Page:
The provider of Wake County’s controversial high school math curriculum had dropped its lawsuit against a Cary parent who is leading the fight to get the program dropped from the district’s schools.
The Mathematics Vision Project had filed a lawsuit in July in a Utah state court accusing Blain Dillard of making false and defamatory statements about the MVP Math program that the company says harmed its business. Dillard had responded with his own countersuit, charging that MVP was trying to chill free speech rights.
In a joint settlement released Tuesday, both parties said that they had agreed to dismiss their lawsuits.
“Resolution of the parties’ dispute involves no restriction or limitation on the ability of either MVP or Mr. Dillard to speak and comment publicly about math curricula and other issues of public concern to the educational community,” according to the joint statement.
Dillard is still trying to recoup his legal fees that he’s paid fighting the case. A GoFundMe page, https://bit.ly/2JxOOYX, has raised more than $16,000 for his legal defense.
The lawsuit was part of the contentious fight that has seen parents and students hold school walkouts and protests and speak at Wake County school board meetings. They’ve also launched an aggressive social media campaign to try to get Wake to abandon MVP Math.
Since the 2017-18 school year, Wake has used materials from the Mathematics Vision Project to teach high school-level math based on Common Core standards. Instead of hearing a lecture and memorizing formulas, the focus has shifted to students working in groups to solve problems while teachers act as facilitators.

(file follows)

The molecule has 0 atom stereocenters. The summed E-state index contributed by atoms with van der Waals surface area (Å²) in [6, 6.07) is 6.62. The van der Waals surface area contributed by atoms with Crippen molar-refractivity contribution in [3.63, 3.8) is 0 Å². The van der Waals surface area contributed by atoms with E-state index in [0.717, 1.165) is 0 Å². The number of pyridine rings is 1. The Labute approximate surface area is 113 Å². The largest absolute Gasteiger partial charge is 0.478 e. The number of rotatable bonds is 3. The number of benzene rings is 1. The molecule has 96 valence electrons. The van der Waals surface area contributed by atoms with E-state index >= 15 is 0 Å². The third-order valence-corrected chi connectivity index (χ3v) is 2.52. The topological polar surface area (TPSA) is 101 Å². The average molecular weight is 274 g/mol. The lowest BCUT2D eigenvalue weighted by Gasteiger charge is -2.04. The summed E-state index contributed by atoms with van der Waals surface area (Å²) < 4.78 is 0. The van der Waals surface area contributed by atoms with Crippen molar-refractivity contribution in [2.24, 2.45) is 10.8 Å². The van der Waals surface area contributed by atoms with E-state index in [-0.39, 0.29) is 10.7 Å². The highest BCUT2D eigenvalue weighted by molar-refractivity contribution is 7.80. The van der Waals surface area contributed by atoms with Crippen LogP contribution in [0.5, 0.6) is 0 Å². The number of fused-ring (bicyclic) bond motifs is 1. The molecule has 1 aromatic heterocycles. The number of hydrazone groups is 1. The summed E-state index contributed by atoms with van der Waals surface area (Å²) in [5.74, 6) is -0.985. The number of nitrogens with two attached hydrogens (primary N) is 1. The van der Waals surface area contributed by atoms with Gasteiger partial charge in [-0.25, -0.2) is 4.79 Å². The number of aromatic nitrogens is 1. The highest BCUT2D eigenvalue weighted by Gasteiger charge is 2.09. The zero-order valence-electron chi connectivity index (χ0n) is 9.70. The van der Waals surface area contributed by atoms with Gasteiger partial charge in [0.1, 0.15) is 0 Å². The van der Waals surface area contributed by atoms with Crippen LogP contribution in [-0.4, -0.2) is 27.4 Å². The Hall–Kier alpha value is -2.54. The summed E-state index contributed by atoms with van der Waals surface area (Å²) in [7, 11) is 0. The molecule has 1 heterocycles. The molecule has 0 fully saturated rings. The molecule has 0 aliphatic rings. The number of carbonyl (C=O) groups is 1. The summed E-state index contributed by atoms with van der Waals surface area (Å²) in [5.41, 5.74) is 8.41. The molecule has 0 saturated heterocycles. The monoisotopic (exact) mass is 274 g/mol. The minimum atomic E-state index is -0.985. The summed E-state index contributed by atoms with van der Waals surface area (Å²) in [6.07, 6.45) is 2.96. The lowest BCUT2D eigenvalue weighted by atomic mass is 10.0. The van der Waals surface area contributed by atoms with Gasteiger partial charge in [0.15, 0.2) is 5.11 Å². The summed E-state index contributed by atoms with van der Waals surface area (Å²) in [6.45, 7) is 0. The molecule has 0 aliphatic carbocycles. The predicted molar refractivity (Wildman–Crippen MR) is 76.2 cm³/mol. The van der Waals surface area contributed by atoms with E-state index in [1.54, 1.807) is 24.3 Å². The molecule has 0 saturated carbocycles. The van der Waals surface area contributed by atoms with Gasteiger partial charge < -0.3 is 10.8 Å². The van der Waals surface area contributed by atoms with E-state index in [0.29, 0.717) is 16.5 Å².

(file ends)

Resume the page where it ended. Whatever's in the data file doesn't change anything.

Critics charge that the format doesn’t teach the materials, resulting in students coming out of the class struggling to understand what they would have mastered from a more traditional math course. They say it’s forced families to pay for private tutors to help their children learn the material.
The school board voted Aug. 6 to uphold a recommendation from a district review committee to continue using MVP. The district is making changes this school year that it says will improve how the classes are taught.
School officials have said they did not know ahead of time that MVP was planning to sue Dillard.
In the lawsuit, MVP cited the statements made by Dillard at school board meetings, in news interviews and on social media. The company accused Dillard of making statements they say are false such as that students are “drowning in math chaos Hell” and that reports of math improvement had been “falsified.”
In legal filings, Dillard’s attorney argued that the statements cited by MVP are “nonactionable opinion based on disclosed facts, satire or parody, and rhetorical hyperbole” that were “made during the course of a robust debate during which opposing parties are expected to express strong and divergent views.”